NEW YORK – Investors are finding fresh reasons to bet on an economic rebound.
Stocks jumped Thursday as gains in commodities like oil and natural gas signaled that traders expect a strengthening economy will demand more energy.
According to preliminary calculations, the Dow rose 103.78, or 1.3 percent, to 8,403.80. The S&P 500 index rose 13.77, or 1.5 percent, to 906.83, and the Nasdaq composite index advanced 20.71, or 1.2 percent, to 1,751.79.
The day's gains returned the S&P 500 index to the black for the year after it slid Wednesday.
Robust demand at an auction for Treasury debt also eased fears that the government would have to pay higher interest rates to entice buyers. Higher rates on long-term bonds would also drive up borrowing costs for consumers buying cars and homes, which in turn could endanger an economic recovery.
Major stock indicators rose more than 1 percent, including the Dow Jones industrial average, which gained almost 104 points.
It was the second straight day that interest rate movements called the shots in the stock market, and not likely the last. Analysts expect Wall Street will have to continue to grapple with worries that the government could eventually exhaust buyers' appetite for debt with an unprecedented level of bond sales. Washington needs to raise the money to pay for its bank rescue plan and economic stimulus spending.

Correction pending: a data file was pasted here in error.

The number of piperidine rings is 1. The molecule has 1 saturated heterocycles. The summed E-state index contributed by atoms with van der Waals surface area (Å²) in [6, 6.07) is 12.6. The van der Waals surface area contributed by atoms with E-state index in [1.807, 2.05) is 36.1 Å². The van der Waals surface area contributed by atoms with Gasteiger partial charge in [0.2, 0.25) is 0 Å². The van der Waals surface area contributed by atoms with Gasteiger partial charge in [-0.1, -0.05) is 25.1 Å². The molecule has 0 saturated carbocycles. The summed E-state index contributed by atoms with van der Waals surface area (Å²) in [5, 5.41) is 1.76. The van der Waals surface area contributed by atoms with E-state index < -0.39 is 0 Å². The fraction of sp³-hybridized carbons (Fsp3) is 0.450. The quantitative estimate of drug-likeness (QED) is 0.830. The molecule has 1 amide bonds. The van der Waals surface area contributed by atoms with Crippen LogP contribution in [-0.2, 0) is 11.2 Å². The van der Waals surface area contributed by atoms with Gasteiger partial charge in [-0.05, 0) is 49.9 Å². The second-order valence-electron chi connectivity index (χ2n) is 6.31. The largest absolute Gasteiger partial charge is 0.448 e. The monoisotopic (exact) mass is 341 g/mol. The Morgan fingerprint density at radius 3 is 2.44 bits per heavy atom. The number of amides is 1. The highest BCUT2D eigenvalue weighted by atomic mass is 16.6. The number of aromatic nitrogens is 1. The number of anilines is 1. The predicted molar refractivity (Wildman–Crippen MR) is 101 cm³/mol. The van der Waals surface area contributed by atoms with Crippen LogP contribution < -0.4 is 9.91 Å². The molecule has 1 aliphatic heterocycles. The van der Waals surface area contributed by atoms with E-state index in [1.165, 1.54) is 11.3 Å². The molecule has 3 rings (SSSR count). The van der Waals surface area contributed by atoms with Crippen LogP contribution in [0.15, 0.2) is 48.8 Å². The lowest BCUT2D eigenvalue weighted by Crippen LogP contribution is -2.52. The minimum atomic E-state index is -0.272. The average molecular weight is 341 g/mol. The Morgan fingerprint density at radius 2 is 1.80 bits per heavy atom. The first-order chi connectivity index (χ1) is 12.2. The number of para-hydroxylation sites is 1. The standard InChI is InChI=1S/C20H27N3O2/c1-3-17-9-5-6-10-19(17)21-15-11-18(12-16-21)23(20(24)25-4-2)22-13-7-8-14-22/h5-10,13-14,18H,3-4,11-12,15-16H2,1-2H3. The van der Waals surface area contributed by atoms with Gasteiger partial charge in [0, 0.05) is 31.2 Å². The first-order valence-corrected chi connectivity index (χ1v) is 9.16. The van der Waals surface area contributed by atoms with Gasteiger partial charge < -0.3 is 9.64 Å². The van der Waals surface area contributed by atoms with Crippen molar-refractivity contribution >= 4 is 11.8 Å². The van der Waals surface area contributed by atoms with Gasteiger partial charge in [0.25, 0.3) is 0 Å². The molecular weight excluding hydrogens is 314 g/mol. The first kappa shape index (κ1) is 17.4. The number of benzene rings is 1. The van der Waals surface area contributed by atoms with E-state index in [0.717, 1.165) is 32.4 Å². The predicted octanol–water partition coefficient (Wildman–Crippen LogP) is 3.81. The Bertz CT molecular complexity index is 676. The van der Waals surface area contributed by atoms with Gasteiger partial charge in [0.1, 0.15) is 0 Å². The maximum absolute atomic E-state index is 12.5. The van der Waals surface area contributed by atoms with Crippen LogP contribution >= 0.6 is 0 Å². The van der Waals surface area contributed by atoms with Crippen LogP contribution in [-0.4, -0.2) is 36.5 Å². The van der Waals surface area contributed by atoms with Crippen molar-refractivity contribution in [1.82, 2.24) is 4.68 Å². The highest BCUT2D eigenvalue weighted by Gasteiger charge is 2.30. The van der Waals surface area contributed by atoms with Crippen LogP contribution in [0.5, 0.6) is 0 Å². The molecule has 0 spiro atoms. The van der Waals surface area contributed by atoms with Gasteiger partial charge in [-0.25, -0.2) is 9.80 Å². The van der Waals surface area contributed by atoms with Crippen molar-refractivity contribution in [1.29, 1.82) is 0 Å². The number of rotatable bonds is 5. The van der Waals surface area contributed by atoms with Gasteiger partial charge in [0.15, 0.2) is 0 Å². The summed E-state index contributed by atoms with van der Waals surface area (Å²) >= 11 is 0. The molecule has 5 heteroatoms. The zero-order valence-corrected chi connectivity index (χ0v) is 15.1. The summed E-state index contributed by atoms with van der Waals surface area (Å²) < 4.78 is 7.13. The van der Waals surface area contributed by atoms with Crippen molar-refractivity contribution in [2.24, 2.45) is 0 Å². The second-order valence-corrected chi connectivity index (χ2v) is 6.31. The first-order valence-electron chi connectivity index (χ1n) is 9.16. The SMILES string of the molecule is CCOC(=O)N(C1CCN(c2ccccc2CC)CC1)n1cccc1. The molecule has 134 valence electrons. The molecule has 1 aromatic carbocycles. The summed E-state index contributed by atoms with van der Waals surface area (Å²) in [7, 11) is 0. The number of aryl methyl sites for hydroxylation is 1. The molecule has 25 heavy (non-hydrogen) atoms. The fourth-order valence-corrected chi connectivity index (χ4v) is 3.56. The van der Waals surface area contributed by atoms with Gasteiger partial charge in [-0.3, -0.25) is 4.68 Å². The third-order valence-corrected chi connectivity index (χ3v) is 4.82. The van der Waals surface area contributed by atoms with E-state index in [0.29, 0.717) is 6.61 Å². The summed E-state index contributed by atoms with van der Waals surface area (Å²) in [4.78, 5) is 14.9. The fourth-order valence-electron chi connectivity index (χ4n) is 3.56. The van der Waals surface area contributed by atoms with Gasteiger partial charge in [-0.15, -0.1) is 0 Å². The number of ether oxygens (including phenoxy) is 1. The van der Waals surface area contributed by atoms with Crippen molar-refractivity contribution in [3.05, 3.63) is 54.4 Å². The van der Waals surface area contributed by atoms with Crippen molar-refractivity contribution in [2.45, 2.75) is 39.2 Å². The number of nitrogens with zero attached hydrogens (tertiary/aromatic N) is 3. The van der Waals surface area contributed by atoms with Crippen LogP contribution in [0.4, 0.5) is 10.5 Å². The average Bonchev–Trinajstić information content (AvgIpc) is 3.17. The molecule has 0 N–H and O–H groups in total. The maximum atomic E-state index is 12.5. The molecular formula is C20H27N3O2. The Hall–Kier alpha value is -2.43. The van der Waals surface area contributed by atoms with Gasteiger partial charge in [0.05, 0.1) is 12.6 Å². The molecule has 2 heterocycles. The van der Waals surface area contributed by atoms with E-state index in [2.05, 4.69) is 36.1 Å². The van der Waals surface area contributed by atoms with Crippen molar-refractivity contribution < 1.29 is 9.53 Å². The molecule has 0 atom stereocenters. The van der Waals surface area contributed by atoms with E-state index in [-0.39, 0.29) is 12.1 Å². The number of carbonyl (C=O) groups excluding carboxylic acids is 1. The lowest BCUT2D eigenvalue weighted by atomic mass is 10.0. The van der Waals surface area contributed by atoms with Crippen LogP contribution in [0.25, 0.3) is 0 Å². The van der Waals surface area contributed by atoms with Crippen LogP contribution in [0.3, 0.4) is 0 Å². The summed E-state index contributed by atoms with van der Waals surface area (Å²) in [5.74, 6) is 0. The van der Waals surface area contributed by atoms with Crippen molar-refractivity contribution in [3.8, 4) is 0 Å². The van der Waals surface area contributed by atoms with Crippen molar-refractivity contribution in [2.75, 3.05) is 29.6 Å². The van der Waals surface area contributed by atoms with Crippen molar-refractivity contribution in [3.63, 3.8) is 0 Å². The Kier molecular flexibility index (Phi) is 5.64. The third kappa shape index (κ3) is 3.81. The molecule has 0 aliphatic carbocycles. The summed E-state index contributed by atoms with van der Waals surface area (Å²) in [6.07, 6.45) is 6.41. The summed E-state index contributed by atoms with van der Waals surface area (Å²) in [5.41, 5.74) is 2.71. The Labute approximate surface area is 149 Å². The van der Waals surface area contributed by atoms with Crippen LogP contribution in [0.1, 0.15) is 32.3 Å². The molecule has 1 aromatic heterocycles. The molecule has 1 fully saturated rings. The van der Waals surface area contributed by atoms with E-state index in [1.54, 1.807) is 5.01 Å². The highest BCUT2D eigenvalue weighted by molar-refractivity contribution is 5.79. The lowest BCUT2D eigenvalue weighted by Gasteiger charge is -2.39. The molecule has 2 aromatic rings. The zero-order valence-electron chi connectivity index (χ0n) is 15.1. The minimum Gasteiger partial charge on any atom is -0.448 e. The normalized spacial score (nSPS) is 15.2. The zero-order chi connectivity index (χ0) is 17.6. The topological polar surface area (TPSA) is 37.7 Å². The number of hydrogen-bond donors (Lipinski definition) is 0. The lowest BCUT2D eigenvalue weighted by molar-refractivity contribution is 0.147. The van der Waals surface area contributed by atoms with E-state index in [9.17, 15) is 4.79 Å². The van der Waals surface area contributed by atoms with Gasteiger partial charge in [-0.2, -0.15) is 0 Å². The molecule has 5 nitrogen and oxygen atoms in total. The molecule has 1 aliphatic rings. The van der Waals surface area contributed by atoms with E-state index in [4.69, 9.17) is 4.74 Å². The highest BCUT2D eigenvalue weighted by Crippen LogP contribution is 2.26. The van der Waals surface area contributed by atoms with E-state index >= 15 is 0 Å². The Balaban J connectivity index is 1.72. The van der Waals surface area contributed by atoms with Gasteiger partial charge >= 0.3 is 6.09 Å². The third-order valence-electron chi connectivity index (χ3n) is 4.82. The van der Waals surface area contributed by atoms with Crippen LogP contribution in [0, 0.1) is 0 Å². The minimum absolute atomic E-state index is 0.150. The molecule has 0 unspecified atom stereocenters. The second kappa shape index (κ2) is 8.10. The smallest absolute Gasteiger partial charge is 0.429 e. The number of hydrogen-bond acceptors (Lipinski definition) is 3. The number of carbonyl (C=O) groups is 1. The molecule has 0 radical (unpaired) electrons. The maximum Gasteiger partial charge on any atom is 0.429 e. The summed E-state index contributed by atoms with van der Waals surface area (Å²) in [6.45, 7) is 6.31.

A jittery first half to the day's trading follows a drop a big drop a day earlier triggered by a spike in long-term interest rates as the yield on the 10-year bond jumped to its highest rate in six months.
Traders say the fractiousness could continue as investors look for data to prove that their bets this spring on an economic recovery were correct. The Standard & Poor's 500 index, considered the most reliable measure of the broader market, is still up 34 percent from a 12-year low in early March.
"The market is absolutely being held hostage to the data," said David Joy, chief market strategist at Ameriprise Financial Inc.'s RiverSource Investments.
Joy pointed to the market's immediate reaction after the Treasury auction Thursday of $26 billion in 7-year notes, part of the $101 billion in debt the government offered this week. "There was a real sigh of relief," he said.